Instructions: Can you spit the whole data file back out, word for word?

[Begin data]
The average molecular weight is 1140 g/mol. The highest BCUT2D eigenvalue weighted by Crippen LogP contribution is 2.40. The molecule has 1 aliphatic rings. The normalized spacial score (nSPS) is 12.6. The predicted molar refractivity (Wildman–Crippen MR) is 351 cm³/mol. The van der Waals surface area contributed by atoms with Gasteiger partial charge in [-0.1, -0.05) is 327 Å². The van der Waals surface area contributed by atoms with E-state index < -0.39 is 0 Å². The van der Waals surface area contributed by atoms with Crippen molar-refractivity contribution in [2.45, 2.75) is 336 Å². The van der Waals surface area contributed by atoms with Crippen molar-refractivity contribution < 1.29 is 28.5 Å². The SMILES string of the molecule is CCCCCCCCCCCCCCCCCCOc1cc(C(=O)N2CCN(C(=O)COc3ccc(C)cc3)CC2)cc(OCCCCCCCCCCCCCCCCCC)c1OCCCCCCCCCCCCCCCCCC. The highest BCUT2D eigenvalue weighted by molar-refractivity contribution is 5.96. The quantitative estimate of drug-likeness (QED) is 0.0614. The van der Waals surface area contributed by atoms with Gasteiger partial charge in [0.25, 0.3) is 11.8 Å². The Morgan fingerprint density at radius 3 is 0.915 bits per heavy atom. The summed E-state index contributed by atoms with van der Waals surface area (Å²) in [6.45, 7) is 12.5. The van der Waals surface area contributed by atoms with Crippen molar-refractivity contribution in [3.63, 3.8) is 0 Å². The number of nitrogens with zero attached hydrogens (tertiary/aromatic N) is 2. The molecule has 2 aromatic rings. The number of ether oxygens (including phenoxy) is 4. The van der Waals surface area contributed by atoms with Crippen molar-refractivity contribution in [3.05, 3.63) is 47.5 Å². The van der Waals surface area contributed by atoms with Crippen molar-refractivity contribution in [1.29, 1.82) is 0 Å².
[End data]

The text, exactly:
The average molecular weight is 1140 g/mol. The highest BCUT2D eigenvalue weighted by Crippen LogP contribution is 2.40. The molecule has 1 aliphatic rings. The normalized spacial score (nSPS) is 12.6. The predicted molar refractivity (Wildman–Crippen MR) is 351 cm³/mol. The van der Waals surface area contributed by atoms with Gasteiger partial charge in [-0.1, -0.05) is 327 Å². The van der Waals surface area contributed by atoms with E-state index < -0.39 is 0 Å². The van der Waals surface area contributed by atoms with Crippen molar-refractivity contribution in [2.45, 2.75) is 336 Å². The van der Waals surface area contributed by atoms with Crippen molar-refractivity contribution < 1.29 is 28.5 Å². The SMILES string of the molecule is CCCCCCCCCCCCCCCCCCOc1cc(C(=O)N2CCN(C(=O)COc3ccc(C)cc3)CC2)cc(OCCCCCCCCCCCCCCCCCC)c1OCCCCCCCCCCCCCCCCCC. The highest BCUT2D eigenvalue weighted by molar-refractivity contribution is 5.96. The quantitative estimate of drug-likeness (QED) is 0.0614. The van der Waals surface area contributed by atoms with Gasteiger partial charge in [0.25, 0.3) is 11.8 Å². The Morgan fingerprint density at radius 3 is 0.915 bits per heavy atom. The summed E-state index contributed by atoms with van der Waals surface area (Å²) in [6.45, 7) is 12.5. The van der Waals surface area contributed by atoms with Crippen molar-refractivity contribution in [3.63, 3.8) is 0 Å². The number of nitrogens with zero attached hydrogens (tertiary/aromatic N) is 2. The molecule has 2 aromatic rings. The number of ether oxygens (including phenoxy) is 4. The van der Waals surface area contributed by atoms with Crippen molar-refractivity contribution in [3.05, 3.63) is 47.5 Å². The van der Waals surface area contributed by atoms with Crippen molar-refractivity contribution in [1.29, 1.82) is 0 Å².